Blank 10 is preferably made from paperboard, and this is an extremely economical material. In addition, the processing of the paperboard raw materialr to provide the outline, the cuts and the scores above described is relatively simple and requires a minimum of vmanufacturing steps; hence, the blank 10 is extremely economical lto manufacture. of the blanks 10 may be shipped in stacked array to their destination in conveniently handled packages or cartons, and it will be seen that the blank 10 when thus packaged willtake up a minimum of shipping space and will be of relatively light Weight, both to the end of keeping shipping charges to a minimum.

Once the blanks 10 have arrived at the destination, they are readily erected by hand Iinto a boot support, and take the form shown in FIG. 2,.

In FIG. 2 it may be seen that the boot support made from the blank 1l) has the connecting panel -16 placed in a generally horizontal position, with the panels 12 and 14 depending therefrom and extending generally vertically; thus, the panels 12 and 14 may be seen to be destined to be support panels for the boot into which the support will be inserted. The tabs 22 and 24 have been folded downwardly about the fold lines 30 and 32, and thus provide openings inthe connecting panel 16 into which the fingers of a person may be inserted for easy gripping and handling of the boot support.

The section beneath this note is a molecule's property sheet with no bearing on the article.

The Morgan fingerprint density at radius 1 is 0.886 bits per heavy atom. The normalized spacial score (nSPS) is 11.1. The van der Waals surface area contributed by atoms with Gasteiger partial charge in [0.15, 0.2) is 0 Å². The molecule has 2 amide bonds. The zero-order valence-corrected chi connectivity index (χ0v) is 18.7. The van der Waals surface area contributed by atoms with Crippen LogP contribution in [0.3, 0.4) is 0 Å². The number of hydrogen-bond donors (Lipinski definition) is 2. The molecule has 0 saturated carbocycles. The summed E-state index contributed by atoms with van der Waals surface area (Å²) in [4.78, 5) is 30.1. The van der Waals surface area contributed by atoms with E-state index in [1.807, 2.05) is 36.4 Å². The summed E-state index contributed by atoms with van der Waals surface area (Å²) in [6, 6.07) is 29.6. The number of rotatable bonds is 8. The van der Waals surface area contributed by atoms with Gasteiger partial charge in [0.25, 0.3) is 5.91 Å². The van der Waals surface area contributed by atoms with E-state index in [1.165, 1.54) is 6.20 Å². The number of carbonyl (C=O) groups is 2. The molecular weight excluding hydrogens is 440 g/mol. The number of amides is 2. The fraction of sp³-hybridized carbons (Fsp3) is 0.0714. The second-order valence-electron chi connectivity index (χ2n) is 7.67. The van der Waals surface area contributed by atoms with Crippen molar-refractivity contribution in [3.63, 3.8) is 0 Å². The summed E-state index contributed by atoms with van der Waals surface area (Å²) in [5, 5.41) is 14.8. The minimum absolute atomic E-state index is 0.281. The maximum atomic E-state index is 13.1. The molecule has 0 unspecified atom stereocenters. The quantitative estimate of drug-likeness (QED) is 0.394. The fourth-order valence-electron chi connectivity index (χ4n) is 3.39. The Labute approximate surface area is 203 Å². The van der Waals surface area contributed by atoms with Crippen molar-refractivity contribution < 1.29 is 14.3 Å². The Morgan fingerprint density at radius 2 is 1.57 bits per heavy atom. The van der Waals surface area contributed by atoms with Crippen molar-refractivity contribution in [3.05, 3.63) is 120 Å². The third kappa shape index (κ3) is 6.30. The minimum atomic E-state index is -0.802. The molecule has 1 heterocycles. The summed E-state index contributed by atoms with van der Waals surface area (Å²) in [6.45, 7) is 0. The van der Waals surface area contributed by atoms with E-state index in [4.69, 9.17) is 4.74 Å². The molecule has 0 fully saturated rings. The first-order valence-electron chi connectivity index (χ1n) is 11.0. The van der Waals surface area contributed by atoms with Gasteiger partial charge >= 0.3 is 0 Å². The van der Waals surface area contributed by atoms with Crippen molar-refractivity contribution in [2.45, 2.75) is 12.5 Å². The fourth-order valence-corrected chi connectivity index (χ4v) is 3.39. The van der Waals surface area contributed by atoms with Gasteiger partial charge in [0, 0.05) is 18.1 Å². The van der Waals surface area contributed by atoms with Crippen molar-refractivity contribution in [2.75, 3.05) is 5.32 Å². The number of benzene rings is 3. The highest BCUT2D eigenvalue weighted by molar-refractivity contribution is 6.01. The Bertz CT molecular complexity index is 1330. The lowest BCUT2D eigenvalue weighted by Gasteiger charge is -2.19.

The arcuate score lines` 18 and 20 in fact form the tops of the panels 12 and 14, respectively, and` hence cause these panels 12 and 14 to bow outwardly, thus to give a generally rounded configuration to the boot support. Also, the connecting panel 16 will have the ends thereof higher than the middle pant thereof, the connect- In FIG. 3 there is shown a boot 40 having a boot sup-v port in accordance with the present invention inserted therein. The length of the panels 12 and 14 is such that the connecting panel 16 is generally below the top of the boot 40 when the boot support is inserted all the way into the boot 40 so that the bottom ends of the panels 12 and 14 engage the inner sole of the boot. Thus, the boot has a generally rounded appearance when the boot support of the present invention is inserted therein, and is held upright so that it has a generally attractive, neat and natural appearance to the purchaser when placed ondisplay with the supportv of the present invention therein. The support of the present invention may be readily inserted into and withdrawn from the boot 40 upon engagement of a thumb and linger through the holes provided by the tabs 22 and 24. r